News | Jan. 30, 2013

USACE completes construction of medical facility in Shindand

By Jasmine Chopra Sgt., U.S. Army Corps of Engineers

HERAT, Afghanistan — The U.S. Army Corps of Engineers completed construction Jan. 29 of a new medical facility in Shindand district, Herat province.

According to the World Health Organization, Afghanistan is suffering from one of the worst health crises in the world. Currently, only four out of every 10 Afghans have access to basic healthcare.

The facility will be delivered to Afghanistan’s Ministry of Public Health. The hospital supports the government of the Islamic Republic of Afghanistan’s goal of creating and sustaining a health system that can, in time, be maintained by Afghanistan.

An Afghan-owned and operated firm, employing local Afghan laborers, constructed the $4.8 million facility with oversight by the U.S. Army Corps of Engineers. A local project engineer and a quality assurance representative, both independent from the Afghan construction firm, were contracted by the U.S. Army Corps of Engineers to serve as the project’s Afghan technical experts. Graduates of the civil engineering program at Herat University, the experts visited the project site frequently, ensured workmanship was adequate and facilitated progress.

“I felt especially committed to working on construction of a hospital because this facility will mean people in Shindand will no longer have to travel long distances to Herat city to get the medical attention they need,” said Shafi, the Afghan project engineer.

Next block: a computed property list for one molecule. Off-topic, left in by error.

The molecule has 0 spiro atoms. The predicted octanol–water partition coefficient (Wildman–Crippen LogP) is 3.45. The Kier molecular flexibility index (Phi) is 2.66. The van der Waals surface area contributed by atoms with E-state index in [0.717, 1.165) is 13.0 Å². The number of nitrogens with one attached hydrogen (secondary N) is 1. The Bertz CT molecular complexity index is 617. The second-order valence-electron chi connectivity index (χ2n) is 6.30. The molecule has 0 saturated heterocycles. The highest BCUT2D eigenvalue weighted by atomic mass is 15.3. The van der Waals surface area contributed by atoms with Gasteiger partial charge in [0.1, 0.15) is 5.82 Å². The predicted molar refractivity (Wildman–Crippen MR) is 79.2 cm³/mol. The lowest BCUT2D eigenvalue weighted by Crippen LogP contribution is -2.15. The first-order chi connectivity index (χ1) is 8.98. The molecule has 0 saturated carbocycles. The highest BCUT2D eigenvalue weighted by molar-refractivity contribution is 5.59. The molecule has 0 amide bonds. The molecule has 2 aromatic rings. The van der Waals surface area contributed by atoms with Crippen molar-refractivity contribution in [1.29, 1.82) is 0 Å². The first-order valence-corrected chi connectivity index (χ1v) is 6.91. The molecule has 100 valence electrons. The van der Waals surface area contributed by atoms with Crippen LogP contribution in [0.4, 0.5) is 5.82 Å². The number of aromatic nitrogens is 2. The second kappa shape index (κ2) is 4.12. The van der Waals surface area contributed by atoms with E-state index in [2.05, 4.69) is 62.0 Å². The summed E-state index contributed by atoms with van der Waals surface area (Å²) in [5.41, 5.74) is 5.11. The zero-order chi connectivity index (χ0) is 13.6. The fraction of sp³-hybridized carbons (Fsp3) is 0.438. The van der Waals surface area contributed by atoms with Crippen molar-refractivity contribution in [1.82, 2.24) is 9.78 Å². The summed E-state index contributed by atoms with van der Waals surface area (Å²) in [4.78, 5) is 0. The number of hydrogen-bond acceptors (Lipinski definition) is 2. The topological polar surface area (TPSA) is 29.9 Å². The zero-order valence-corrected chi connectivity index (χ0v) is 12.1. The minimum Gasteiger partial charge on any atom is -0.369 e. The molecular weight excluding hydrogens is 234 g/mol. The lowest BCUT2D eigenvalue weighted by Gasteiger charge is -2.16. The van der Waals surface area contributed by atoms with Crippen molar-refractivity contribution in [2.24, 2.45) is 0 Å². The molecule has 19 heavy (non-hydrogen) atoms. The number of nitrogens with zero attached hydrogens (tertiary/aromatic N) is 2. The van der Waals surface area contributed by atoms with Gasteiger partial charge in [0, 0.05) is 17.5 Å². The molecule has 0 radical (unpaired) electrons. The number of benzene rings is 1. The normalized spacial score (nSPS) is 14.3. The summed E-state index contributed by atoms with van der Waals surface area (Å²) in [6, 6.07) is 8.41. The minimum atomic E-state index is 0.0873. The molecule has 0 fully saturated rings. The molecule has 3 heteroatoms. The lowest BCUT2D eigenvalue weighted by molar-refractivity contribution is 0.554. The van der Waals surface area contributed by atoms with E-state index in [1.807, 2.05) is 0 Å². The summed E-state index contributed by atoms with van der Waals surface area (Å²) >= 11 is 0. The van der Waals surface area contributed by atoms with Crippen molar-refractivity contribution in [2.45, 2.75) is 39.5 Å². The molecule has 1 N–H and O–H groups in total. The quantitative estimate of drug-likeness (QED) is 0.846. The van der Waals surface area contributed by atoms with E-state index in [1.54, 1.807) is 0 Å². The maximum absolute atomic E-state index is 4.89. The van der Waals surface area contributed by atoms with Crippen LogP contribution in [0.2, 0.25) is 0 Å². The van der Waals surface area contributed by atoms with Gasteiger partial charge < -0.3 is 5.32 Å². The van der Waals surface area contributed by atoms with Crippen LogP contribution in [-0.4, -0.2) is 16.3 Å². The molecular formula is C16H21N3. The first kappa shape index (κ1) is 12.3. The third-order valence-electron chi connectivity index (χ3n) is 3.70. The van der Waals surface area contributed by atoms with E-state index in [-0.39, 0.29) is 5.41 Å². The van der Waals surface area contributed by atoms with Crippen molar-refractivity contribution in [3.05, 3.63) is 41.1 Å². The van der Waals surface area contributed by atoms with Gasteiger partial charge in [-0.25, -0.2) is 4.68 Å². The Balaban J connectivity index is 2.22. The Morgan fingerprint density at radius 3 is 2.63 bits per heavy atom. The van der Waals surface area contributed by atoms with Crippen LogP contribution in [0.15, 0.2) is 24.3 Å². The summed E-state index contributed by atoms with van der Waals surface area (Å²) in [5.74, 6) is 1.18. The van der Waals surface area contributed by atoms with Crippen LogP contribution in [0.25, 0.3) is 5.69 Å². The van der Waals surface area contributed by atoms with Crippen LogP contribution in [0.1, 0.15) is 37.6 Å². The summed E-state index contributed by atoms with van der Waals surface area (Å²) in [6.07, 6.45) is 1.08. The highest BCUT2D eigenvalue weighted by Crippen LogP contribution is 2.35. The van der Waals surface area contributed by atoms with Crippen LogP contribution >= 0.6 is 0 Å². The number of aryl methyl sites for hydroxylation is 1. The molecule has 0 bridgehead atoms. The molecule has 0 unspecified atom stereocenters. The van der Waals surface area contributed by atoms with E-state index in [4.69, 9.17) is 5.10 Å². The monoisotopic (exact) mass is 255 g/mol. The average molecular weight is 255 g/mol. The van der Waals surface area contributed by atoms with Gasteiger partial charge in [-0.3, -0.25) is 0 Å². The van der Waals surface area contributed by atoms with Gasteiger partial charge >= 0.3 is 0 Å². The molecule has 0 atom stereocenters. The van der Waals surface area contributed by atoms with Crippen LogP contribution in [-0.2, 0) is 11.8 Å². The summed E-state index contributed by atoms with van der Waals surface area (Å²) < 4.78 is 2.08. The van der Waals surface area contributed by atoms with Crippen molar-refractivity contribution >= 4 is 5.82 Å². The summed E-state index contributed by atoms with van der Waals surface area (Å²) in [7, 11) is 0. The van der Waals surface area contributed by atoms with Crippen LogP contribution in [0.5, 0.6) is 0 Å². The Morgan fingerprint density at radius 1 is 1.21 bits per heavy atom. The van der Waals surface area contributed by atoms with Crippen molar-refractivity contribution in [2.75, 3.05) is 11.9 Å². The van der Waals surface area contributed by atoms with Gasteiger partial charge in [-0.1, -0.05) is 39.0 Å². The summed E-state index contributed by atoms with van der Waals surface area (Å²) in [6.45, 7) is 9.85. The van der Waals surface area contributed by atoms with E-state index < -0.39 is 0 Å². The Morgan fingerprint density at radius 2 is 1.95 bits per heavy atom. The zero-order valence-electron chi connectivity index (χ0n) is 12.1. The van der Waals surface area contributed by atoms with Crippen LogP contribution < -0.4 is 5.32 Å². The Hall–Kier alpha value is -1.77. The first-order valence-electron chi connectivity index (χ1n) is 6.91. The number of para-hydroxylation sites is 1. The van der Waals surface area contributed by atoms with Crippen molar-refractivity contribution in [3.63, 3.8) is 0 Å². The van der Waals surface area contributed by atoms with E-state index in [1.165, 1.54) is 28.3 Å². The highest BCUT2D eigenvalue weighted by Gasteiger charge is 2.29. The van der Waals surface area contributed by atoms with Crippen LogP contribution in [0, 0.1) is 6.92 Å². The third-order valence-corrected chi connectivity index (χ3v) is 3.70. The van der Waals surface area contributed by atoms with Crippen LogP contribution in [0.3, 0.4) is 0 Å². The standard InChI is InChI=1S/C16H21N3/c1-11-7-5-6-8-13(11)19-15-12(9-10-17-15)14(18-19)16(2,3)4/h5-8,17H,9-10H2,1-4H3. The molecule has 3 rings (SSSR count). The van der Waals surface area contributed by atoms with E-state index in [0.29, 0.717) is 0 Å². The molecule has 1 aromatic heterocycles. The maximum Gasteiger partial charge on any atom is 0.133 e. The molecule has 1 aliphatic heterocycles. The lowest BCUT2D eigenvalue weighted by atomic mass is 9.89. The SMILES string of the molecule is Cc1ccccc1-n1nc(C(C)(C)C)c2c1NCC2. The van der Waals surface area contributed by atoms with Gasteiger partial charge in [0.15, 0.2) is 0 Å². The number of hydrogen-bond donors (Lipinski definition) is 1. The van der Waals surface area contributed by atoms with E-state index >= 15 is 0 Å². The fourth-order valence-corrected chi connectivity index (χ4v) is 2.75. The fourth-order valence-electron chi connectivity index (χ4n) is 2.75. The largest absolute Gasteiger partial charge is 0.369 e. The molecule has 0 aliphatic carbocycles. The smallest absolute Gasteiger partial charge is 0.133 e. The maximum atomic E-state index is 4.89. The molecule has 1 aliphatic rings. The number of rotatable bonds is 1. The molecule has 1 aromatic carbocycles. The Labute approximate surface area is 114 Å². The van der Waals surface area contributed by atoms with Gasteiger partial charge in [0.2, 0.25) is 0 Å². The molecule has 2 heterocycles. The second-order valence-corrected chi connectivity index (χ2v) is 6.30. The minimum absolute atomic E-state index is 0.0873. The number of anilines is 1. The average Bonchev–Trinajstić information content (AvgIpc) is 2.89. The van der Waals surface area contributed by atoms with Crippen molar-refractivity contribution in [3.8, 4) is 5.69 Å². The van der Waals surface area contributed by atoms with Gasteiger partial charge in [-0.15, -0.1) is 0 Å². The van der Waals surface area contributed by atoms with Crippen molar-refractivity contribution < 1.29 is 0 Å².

“Projects like these are useful to everyday, ordinary people and strengthen the relationship between Afghans and Americans.”

The 28-bed facility includes emergency and operating rooms, labs, diagnostic imaging and clinic areas, waiting rooms and administrative offices. Bearing in mind Afghan sensibilities, separate zones for men and women were included in the design and construction.

“I’m honored to have served on the Shindand Hospital project because this facility has helped Afghans help themselves and if used as designed, will continue to help Afghans help themselves,” said Jerad McIntyre, a USACE civil engineer who served as the American project engineer on the Shindand Hospital project.

“Working side-by-side my Afghan counterparts and delivering a high-quality facility that may improve the health of so many people has been a significant experience in my life,” said McIntyre, who deployed to Afghanistan from the USACE Mobile District and is a 2008 graduate of Auburn University’s Samuel Ginn College of Engineering.

Although not open to the public yet, the facility will provide basic, urgent and emergency health care for up to 150,000 residents and will be staffed primarily by Afghan medical professionals.